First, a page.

Sharyl Attkisson (John P. Filo/CBS News)

Computers weren’t the only devices on which former CBS News reporter Sharyl Attkisson observed suspicious activity as she pursued stories about Benghazi. In her new book, “Stonewalled: My Fight for Truth Against the Forces of Obstruction, Intimidation, and Harassment in Obama’s Washington,” she writes about strangeness across other personal tech platforms.

Her deep dive into the integrity of her connections with the wired world comes after she receives a tip from one “Jeff” (that’s a pseudonym), a “well-informed acquaintance” who tells Attkisson that she should “watch out.” “The average American would be shocked at the extent to which this administration is conducting surveillance on private citizens. Spying on them,” “Jeff” says.

The warning from “Jeff” “sheds new light on all the trouble I’ve been having with my phones and computers,” writes Attkisson. For more on the computer front, see this and this.

Now for the phone problems. By November 2012, writes Attkisson, disruptions on her home phone line were so frequent as to render it unusable: “I call home from my mobile phone and it rings on my end, but not at the house. Or it rings at home once but when my husband or daughter answers, they just hear a dial tone. At the same time, on my end, it keeps ringing and then connects somewhere, just not at my house. Sometimes, when my call connects to that mystery-place-that’s-not-my-house, I hear an electronic sounding buzz,” reads one passage in “Stonewalled.” She also alleges that her television set “spontaneously jitters, mutes, and freeze-frames.” The home alarm, too, “sounds at a different time every night” and when she checks with the alarm system, it indicates that there’s “trouble with the phone line.”

Phone, TV and computer service chez Attkisson all run on Verizon’s FiOS service. “Jeff” asks to inspect the exterior of the house in a check for anything suspicious. He finds a “stray cable dangling from the FiOS box attached to the brick wall on the outside of my house. It doesn’t belong.” “Jeff” says the cable in question is an “extra” fiber-optic line that could be used to download data and then send it off to another spot.

Attkisson takes a picture of the cable. Then she calls Verizon, which tells her that it’s not something they would have installed; they refer her to law enforcement. Attkisson doesn’t feel its a matter for the cops, and in any case Verizon calls back to say that they want to have a look for themselves as soon as possible — on New Year’s Day, no less. “Yeah, that shouldn’t be there,” the Verizon technician tells Attkisson.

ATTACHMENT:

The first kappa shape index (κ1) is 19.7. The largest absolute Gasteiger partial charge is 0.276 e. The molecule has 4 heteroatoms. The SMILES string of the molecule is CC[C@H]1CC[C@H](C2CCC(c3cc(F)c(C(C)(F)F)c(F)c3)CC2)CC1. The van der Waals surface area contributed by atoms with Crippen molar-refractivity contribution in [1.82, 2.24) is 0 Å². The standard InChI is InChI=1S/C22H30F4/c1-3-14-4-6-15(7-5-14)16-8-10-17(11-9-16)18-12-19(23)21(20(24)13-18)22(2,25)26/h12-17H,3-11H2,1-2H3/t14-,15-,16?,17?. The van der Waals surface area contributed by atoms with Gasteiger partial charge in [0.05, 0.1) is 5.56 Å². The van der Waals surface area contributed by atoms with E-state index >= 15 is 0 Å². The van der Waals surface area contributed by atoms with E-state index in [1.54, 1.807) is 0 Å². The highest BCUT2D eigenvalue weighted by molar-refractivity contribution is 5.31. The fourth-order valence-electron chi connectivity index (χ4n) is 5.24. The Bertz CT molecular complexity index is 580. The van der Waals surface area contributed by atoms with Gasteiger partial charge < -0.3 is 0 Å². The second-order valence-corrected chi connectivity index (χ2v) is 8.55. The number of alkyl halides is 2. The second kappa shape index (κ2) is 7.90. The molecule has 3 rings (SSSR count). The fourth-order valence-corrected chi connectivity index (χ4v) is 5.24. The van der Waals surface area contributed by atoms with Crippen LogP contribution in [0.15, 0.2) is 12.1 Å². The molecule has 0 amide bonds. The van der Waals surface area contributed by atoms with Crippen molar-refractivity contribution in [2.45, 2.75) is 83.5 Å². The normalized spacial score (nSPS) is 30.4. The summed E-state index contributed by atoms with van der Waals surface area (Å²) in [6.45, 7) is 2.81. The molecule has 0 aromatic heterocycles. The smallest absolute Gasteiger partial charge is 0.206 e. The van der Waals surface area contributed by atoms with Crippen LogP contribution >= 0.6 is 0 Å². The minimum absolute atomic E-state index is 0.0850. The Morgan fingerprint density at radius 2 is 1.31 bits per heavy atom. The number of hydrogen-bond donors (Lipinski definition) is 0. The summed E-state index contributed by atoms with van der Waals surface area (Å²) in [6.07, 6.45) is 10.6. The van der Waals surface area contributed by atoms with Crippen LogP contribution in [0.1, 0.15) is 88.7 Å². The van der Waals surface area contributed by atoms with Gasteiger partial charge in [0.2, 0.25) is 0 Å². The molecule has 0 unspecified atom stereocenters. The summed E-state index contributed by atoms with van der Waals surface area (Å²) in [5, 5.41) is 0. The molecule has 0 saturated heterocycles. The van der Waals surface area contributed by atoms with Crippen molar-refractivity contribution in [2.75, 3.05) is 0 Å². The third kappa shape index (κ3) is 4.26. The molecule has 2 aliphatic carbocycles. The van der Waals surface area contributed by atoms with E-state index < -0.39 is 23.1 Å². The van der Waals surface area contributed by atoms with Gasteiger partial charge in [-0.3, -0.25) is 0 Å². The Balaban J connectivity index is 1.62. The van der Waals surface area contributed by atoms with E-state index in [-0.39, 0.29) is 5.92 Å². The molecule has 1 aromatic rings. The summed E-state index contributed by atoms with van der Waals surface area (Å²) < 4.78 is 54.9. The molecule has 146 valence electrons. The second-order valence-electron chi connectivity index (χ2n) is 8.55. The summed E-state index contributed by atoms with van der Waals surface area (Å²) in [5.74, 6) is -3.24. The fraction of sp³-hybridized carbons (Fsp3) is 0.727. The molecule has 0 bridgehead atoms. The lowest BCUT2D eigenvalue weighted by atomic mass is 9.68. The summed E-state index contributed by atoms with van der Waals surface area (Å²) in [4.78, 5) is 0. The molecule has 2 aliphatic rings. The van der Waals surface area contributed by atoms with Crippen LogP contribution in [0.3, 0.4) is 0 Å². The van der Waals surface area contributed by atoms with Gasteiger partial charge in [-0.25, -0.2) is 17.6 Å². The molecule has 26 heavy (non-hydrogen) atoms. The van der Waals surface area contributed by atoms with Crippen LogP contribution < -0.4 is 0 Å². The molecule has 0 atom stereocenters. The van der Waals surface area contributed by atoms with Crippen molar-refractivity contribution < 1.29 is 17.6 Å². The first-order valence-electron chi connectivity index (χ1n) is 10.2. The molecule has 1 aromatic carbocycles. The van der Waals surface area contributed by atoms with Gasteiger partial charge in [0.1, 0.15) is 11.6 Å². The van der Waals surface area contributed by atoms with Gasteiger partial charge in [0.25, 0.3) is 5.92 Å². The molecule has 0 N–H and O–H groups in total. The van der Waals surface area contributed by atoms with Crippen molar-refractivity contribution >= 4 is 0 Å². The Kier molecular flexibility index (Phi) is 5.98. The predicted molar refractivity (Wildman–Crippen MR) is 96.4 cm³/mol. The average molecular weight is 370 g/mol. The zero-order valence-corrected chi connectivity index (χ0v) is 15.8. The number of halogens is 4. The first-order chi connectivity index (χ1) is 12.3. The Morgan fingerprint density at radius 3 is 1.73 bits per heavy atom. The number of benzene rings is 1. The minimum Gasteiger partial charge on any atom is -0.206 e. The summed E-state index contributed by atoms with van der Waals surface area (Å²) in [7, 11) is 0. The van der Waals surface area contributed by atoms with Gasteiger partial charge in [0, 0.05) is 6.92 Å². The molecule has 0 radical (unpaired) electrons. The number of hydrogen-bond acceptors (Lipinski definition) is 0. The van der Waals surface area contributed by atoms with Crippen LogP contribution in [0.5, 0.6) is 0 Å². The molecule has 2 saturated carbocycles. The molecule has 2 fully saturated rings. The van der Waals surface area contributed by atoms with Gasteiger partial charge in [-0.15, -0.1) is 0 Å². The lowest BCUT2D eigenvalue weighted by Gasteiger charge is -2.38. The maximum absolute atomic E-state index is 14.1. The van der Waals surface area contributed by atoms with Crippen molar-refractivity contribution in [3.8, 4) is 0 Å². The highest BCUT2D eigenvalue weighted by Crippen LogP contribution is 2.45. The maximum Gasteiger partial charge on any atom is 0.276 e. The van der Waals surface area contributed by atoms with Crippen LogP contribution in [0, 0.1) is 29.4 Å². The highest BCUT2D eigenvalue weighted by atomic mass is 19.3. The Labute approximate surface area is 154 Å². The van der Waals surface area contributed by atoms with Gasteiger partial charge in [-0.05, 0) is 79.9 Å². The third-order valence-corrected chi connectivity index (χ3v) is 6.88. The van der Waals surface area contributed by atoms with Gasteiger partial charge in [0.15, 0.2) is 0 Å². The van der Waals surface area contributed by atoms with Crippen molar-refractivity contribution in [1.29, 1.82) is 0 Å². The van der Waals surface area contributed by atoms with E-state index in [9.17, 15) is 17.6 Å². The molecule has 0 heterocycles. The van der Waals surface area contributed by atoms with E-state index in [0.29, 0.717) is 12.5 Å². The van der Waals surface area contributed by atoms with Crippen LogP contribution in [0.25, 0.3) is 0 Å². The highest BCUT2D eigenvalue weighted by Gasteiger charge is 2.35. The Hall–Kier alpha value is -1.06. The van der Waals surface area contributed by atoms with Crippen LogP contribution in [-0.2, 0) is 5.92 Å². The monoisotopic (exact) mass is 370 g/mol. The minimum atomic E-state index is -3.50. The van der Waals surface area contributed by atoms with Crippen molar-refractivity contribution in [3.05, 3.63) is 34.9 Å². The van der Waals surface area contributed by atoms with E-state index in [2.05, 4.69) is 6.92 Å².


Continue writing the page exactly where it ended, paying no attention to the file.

The technician removes the cable and prepares to take it with him. Attkisson stops him and instructs him to leave it; he “seems hesitant but puts down the cable on top of the air-conditioning fan next to us.”

Days later, on her commute to work, Attkisson remembers that cable on top of the fan and calls her husband to go out and collect it. “It’s gone,” reports the husband. Attkisson’s efforts to get through to the Verizon technician fail.

A firm hired by CBS News to investigate Attkisson’s computer problems counsels Attkisson to have her FiOS box moved to the interior of her house. When the company’s technicians visit the house, they refuse to perform that request. “It’s not necessary, they say,” writes Attkisson in “Stonewalled.” “They know their business. As adamant as I am about moving the box, they’re just as adamant about not doing so.”

At one point, Attkisson gets a visit from pseudonymous “Terry,” who has “connections to the three-letter agencies.” “Stonewalled” takes it from here:

Terry tells me of a conversation he’d had with my husband back in 2011. He’d noticed a white utility truck parked up the street by a pond. “I didn’t like that. I didn’t like it at all,” he tells me now, shaking his head. . . . “I didn’t like it because I recognized the type of truck and the type of antennae it had. And if you look” — he points up the street — “there’s a direct line of sight from where it was parked to your house.” My husband, who once worked in law enforcement intelligence, had on several occasions in the past couple of years mentioned the presence of nondescript utility trucks parked in our neighborhood — trucks that were working on no known utility projects. Neighbors noticed, too. Ours is a small community filled with people who pay attention to such things. Some of them worked for the three-letter agencies.”

Could those utility trucks have had something to do with the extra cable? Who knows.

An inquiry to Verizon is pending.